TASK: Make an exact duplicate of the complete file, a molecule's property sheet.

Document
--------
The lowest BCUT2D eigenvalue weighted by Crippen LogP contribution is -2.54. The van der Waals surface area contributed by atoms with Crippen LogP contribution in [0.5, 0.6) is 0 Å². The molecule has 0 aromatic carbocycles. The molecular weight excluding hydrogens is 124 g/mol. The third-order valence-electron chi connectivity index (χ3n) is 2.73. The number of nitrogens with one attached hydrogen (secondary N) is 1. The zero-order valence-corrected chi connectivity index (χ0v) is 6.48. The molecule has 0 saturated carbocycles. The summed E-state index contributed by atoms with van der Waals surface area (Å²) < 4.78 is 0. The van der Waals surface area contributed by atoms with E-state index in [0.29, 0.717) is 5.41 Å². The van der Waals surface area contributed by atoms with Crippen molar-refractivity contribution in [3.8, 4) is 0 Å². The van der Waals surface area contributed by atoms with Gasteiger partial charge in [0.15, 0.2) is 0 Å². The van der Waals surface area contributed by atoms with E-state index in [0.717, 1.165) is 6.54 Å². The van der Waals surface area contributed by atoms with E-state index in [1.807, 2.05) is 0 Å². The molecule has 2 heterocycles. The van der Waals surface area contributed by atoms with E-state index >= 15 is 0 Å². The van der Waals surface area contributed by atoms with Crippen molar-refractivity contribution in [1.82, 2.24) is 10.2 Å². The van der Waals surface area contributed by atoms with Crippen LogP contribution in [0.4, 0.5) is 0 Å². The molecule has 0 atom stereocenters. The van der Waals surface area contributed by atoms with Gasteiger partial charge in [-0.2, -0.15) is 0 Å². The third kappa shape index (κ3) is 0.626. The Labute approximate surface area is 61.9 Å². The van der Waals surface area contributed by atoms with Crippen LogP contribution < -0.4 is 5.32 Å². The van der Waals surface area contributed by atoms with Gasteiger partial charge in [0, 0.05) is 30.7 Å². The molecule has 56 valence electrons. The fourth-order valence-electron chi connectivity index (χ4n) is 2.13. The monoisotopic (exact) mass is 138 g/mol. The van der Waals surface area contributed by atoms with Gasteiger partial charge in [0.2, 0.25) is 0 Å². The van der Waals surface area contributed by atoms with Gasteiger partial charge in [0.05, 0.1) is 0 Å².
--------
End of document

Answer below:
The lowest BCUT2D eigenvalue weighted by Crippen LogP contribution is -2.54. The van der Waals surface area contributed by atoms with Crippen LogP contribution in [0.5, 0.6) is 0 Å². The molecule has 0 aromatic carbocycles. The molecular weight excluding hydrogens is 124 g/mol. The third-order valence-electron chi connectivity index (χ3n) is 2.73. The number of nitrogens with one attached hydrogen (secondary N) is 1. The zero-order valence-corrected chi connectivity index (χ0v) is 6.48. The molecule has 0 saturated carbocycles. The summed E-state index contributed by atoms with van der Waals surface area (Å²) < 4.78 is 0. The van der Waals surface area contributed by atoms with E-state index in [0.29, 0.717) is 5.41 Å². The van der Waals surface area contributed by atoms with Crippen molar-refractivity contribution in [3.8, 4) is 0 Å². The van der Waals surface area contributed by atoms with Gasteiger partial charge in [0.15, 0.2) is 0 Å². The van der Waals surface area contributed by atoms with E-state index in [0.717, 1.165) is 6.54 Å². The van der Waals surface area contributed by atoms with E-state index in [1.807, 2.05) is 0 Å². The molecule has 2 heterocycles. The van der Waals surface area contributed by atoms with E-state index >= 15 is 0 Å². The van der Waals surface area contributed by atoms with Crippen molar-refractivity contribution in [1.82, 2.24) is 10.2 Å². The van der Waals surface area contributed by atoms with Crippen LogP contribution in [0.4, 0.5) is 0 Å². The molecule has 0 atom stereocenters. The van der Waals surface area contributed by atoms with Gasteiger partial charge in [-0.2, -0.15) is 0 Å². The third kappa shape index (κ3) is 0.626. The Labute approximate surface area is 61.9 Å². The van der Waals surface area contributed by atoms with Crippen LogP contribution < -0.4 is 5.32 Å². The van der Waals surface area contributed by atoms with Gasteiger partial charge in [0, 0.05) is 30.7 Å². The molecule has 56 valence electrons. The fourth-order valence-electron chi connectivity index (χ4n) is 2.13. The monoisotopic (exact) mass is 138 g/mol. The van der Waals surface area contributed by atoms with Gasteiger partial charge in [0.2, 0.25) is 0 Å². The van der Waals surface area contributed by atoms with Gasteiger partial charge in [0.05, 0.1) is 0 Å².